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2007 Grant - Ma
Mechanisms of PTEN Signaling Defects in Alzheimer's Disease
Qiulan Ma, M.D., Ph.D.
Sepulveda Research Corporation
North Hills, California
2007 New Investigator Research Grant
Phosphate and tensin homolog (PTEN) is a protein inside of cells that is important in many signaling pathways (protein chains of command). For example, PTEN is critical for the function of many growth factors that maintain cell growth and survival. Studies have found that levels of PTEN are reduced in people with Alzheimer's disease, as well as in animal models that develop an Alzheimer-like pathology.
Qiulan Ma, M.D., Ph.D., and colleagues have preliminary evidence that PTEN signaling is disrupted by beta-amyloid, a protein fragment that forms the amyloid plaques characteristic of Alzheimer's disease. They plan to perform additional research to test this concept in mice, as well as to study the conse-quences of PTEN disruption, which may include damage to energy production in the cell and loss of synapses in the brain. Synapses are specialized regions of nerve cells that allow the cells to send and receive signals.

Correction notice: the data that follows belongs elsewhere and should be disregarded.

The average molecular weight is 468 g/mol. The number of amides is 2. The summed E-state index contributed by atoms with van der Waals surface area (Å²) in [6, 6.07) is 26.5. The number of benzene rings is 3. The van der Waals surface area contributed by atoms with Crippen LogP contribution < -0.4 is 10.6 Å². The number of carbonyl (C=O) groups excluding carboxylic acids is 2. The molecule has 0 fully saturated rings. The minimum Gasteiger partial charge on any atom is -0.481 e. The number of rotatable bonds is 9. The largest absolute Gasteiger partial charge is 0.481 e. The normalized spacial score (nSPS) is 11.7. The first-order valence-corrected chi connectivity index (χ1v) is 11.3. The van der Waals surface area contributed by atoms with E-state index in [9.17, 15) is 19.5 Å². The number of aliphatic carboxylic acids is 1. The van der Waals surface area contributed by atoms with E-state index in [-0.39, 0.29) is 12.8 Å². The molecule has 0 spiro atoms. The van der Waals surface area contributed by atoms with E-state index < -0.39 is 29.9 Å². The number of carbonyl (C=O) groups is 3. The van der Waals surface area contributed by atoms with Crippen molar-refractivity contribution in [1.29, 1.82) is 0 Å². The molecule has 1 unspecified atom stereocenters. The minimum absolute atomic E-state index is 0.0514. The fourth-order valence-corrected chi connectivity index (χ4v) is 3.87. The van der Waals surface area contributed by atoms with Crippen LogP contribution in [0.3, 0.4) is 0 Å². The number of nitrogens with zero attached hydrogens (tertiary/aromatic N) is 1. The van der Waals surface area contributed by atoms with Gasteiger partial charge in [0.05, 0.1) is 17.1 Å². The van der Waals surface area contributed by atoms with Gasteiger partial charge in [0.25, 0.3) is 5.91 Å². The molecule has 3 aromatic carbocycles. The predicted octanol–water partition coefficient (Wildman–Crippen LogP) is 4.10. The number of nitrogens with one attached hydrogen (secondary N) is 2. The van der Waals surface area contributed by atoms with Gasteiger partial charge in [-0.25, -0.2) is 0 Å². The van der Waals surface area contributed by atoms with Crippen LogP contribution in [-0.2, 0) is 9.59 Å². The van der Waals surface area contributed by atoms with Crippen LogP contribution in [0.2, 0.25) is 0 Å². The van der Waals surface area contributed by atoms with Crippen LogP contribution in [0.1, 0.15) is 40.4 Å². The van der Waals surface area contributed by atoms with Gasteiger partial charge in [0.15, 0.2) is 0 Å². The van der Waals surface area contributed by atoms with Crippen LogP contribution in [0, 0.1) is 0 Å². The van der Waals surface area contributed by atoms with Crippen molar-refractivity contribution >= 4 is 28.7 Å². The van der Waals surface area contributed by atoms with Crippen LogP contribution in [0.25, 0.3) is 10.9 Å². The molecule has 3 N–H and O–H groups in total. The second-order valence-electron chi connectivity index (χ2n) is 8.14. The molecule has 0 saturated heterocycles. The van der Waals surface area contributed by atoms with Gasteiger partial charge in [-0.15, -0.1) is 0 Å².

The researchers have also obtained preliminary evidence that an omega-3 fatty acid, DHA (docosahexaenoic acid), increases the activity of PTEN in mice, possibly counteracting the effects of beta-amyloid. DHA is already being studied in clinical trials of late-stage Alzheimer's disease, but Dr. Ma and colleagues plan to test in animal models whether it would be more likely to succeed as a treatment when used in early stages of the disease. These studies will provide valuable information about the possible function, and best use, of a drug that is already in clinical trials for the treatment of Alzheimer's disease.